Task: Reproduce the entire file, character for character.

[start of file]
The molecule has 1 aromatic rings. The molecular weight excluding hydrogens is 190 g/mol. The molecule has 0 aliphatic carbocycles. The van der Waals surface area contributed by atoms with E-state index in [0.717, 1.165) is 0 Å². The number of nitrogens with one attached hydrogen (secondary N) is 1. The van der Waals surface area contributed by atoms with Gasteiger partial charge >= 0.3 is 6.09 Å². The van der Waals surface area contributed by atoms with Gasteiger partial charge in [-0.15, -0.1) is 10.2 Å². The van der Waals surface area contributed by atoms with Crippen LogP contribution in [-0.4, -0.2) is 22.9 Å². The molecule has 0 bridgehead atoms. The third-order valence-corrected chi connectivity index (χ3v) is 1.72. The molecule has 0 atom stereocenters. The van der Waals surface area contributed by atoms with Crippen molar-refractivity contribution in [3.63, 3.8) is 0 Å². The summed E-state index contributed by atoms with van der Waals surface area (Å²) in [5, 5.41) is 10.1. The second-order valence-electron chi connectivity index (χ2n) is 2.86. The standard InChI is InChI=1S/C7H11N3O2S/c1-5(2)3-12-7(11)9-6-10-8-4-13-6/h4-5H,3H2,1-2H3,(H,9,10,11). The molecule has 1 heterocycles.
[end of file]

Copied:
The molecule has 1 aromatic rings. The molecular weight excluding hydrogens is 190 g/mol. The molecule has 0 aliphatic carbocycles. The van der Waals surface area contributed by atoms with E-state index in [0.717, 1.165) is 0 Å². The number of nitrogens with one attached hydrogen (secondary N) is 1. The van der Waals surface area contributed by atoms with Gasteiger partial charge >= 0.3 is 6.09 Å². The van der Waals surface area contributed by atoms with Gasteiger partial charge in [-0.15, -0.1) is 10.2 Å². The van der Waals surface area contributed by atoms with Crippen LogP contribution in [-0.4, -0.2) is 22.9 Å². The molecule has 0 bridgehead atoms. The third-order valence-corrected chi connectivity index (χ3v) is 1.72. The molecule has 0 atom stereocenters. The van der Waals surface area contributed by atoms with Crippen molar-refractivity contribution in [3.63, 3.8) is 0 Å². The summed E-state index contributed by atoms with van der Waals surface area (Å²) in [5, 5.41) is 10.1. The second-order valence-electron chi connectivity index (χ2n) is 2.86. The standard InChI is InChI=1S/C7H11N3O2S/c1-5(2)3-12-7(11)9-6-10-8-4-13-6/h4-5H,3H2,1-2H3,(H,9,10,11). The molecule has 1 heterocycles.